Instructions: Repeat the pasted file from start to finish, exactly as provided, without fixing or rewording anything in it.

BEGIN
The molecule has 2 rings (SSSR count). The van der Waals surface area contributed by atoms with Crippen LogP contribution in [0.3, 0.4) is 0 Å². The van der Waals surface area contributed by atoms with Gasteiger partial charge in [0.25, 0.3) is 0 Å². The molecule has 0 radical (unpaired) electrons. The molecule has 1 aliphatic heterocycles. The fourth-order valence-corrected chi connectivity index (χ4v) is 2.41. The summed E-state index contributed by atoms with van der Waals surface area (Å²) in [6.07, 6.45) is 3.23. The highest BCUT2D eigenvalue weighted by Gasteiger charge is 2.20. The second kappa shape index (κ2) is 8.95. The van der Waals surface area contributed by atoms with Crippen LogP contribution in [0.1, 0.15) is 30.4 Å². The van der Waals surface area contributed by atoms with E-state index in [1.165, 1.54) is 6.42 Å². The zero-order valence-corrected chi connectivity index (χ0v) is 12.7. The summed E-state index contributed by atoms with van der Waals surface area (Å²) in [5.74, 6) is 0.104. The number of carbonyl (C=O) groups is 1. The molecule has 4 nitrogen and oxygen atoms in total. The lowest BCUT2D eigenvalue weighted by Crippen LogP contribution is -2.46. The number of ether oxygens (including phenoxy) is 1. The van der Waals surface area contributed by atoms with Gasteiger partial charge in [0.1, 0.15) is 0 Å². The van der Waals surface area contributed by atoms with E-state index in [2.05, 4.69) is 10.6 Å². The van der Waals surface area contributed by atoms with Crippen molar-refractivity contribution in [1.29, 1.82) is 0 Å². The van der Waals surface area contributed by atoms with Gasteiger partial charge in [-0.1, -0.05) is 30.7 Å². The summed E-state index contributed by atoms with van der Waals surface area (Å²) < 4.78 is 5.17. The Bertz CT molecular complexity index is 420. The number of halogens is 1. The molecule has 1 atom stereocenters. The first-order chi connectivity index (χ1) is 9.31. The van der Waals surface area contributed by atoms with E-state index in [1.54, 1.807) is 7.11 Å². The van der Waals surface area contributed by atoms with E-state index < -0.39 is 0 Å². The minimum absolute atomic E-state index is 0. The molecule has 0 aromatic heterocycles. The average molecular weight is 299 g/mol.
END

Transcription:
The molecule has 2 rings (SSSR count). The van der Waals surface area contributed by atoms with Crippen LogP contribution in [0.3, 0.4) is 0 Å². The van der Waals surface area contributed by atoms with Gasteiger partial charge in [0.25, 0.3) is 0 Å². The molecule has 0 radical (unpaired) electrons. The molecule has 1 aliphatic heterocycles. The fourth-order valence-corrected chi connectivity index (χ4v) is 2.41. The summed E-state index contributed by atoms with van der Waals surface area (Å²) in [6.07, 6.45) is 3.23. The highest BCUT2D eigenvalue weighted by Gasteiger charge is 2.20. The second kappa shape index (κ2) is 8.95. The van der Waals surface area contributed by atoms with Crippen LogP contribution in [0.1, 0.15) is 30.4 Å². The van der Waals surface area contributed by atoms with E-state index in [1.165, 1.54) is 6.42 Å². The zero-order valence-corrected chi connectivity index (χ0v) is 12.7. The summed E-state index contributed by atoms with van der Waals surface area (Å²) in [5.74, 6) is 0.104. The number of carbonyl (C=O) groups is 1. The molecule has 4 nitrogen and oxygen atoms in total. The lowest BCUT2D eigenvalue weighted by Crippen LogP contribution is -2.46. The number of ether oxygens (including phenoxy) is 1. The van der Waals surface area contributed by atoms with Gasteiger partial charge in [0.1, 0.15) is 0 Å². The van der Waals surface area contributed by atoms with E-state index in [2.05, 4.69) is 10.6 Å². The van der Waals surface area contributed by atoms with Crippen molar-refractivity contribution in [1.29, 1.82) is 0 Å². The van der Waals surface area contributed by atoms with Gasteiger partial charge in [-0.1, -0.05) is 30.7 Å². The summed E-state index contributed by atoms with van der Waals surface area (Å²) < 4.78 is 5.17. The Bertz CT molecular complexity index is 420. The number of halogens is 1. The molecule has 1 atom stereocenters. The first-order chi connectivity index (χ1) is 9.31. The van der Waals surface area contributed by atoms with E-state index in [1.54, 1.807) is 7.11 Å². The van der Waals surface area contributed by atoms with E-state index < -0.39 is 0 Å². The minimum absolute atomic E-state index is 0. The molecule has 0 aromatic heterocycles. The average molecular weight is 299 g/mol.